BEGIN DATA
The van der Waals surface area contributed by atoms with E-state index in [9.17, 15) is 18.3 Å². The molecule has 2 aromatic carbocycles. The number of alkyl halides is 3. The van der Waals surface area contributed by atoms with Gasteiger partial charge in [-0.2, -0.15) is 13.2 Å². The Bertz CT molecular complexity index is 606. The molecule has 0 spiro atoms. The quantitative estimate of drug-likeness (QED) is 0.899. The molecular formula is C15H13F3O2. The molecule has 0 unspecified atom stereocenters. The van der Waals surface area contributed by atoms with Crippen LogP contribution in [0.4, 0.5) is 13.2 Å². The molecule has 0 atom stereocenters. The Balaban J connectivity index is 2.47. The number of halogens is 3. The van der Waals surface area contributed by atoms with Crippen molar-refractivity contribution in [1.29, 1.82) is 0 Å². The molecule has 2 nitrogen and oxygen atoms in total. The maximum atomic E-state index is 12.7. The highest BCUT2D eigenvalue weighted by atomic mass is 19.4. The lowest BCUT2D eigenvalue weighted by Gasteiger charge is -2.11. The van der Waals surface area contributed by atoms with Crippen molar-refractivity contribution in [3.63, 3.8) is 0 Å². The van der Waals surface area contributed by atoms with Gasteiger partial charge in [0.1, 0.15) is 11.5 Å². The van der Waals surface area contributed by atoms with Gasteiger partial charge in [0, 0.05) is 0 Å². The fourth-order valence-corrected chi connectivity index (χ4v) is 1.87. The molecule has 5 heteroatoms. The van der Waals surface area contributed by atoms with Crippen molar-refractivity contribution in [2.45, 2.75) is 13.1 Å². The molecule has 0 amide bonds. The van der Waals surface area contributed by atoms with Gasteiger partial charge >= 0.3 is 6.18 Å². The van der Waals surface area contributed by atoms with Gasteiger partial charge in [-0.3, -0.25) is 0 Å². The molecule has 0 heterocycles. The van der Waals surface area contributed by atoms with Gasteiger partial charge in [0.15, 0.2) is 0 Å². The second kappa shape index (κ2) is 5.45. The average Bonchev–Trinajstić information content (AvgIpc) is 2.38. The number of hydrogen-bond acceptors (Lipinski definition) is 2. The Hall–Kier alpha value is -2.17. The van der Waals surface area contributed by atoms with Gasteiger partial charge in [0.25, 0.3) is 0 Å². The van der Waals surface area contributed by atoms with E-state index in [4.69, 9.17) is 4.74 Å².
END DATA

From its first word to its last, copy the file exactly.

The van der Waals surface area contributed by atoms with E-state index in [9.17, 15) is 18.3 Å². The molecule has 2 aromatic carbocycles. The number of alkyl halides is 3. The van der Waals surface area contributed by atoms with Gasteiger partial charge in [-0.2, -0.15) is 13.2 Å². The Bertz CT molecular complexity index is 606. The molecule has 0 spiro atoms. The quantitative estimate of drug-likeness (QED) is 0.899. The molecular formula is C15H13F3O2. The molecule has 0 unspecified atom stereocenters. The van der Waals surface area contributed by atoms with Crippen LogP contribution in [0.4, 0.5) is 13.2 Å². The molecule has 0 atom stereocenters. The Balaban J connectivity index is 2.47. The number of halogens is 3. The van der Waals surface area contributed by atoms with Crippen molar-refractivity contribution in [1.29, 1.82) is 0 Å². The molecule has 2 nitrogen and oxygen atoms in total. The maximum atomic E-state index is 12.7. The highest BCUT2D eigenvalue weighted by atomic mass is 19.4. The lowest BCUT2D eigenvalue weighted by Gasteiger charge is -2.11. The van der Waals surface area contributed by atoms with Crippen molar-refractivity contribution in [3.63, 3.8) is 0 Å². The van der Waals surface area contributed by atoms with Gasteiger partial charge in [0.1, 0.15) is 11.5 Å². The van der Waals surface area contributed by atoms with Gasteiger partial charge in [0, 0.05) is 0 Å². The fourth-order valence-corrected chi connectivity index (χ4v) is 1.87. The molecule has 5 heteroatoms. The van der Waals surface area contributed by atoms with Crippen molar-refractivity contribution in [2.45, 2.75) is 13.1 Å². The molecule has 0 amide bonds. The van der Waals surface area contributed by atoms with Gasteiger partial charge >= 0.3 is 6.18 Å². The van der Waals surface area contributed by atoms with Gasteiger partial charge in [-0.3, -0.25) is 0 Å². The molecule has 0 heterocycles. The van der Waals surface area contributed by atoms with Gasteiger partial charge in [0.15, 0.2) is 0 Å². The second kappa shape index (κ2) is 5.45. The average Bonchev–Trinajstić information content (AvgIpc) is 2.38. The number of hydrogen-bond acceptors (Lipinski definition) is 2. The Hall–Kier alpha value is -2.17. The van der Waals surface area contributed by atoms with Gasteiger partial charge in [0.25, 0.3) is 0 Å². The van der Waals surface area contributed by atoms with E-state index in [4.69, 9.17) is 4.74 Å².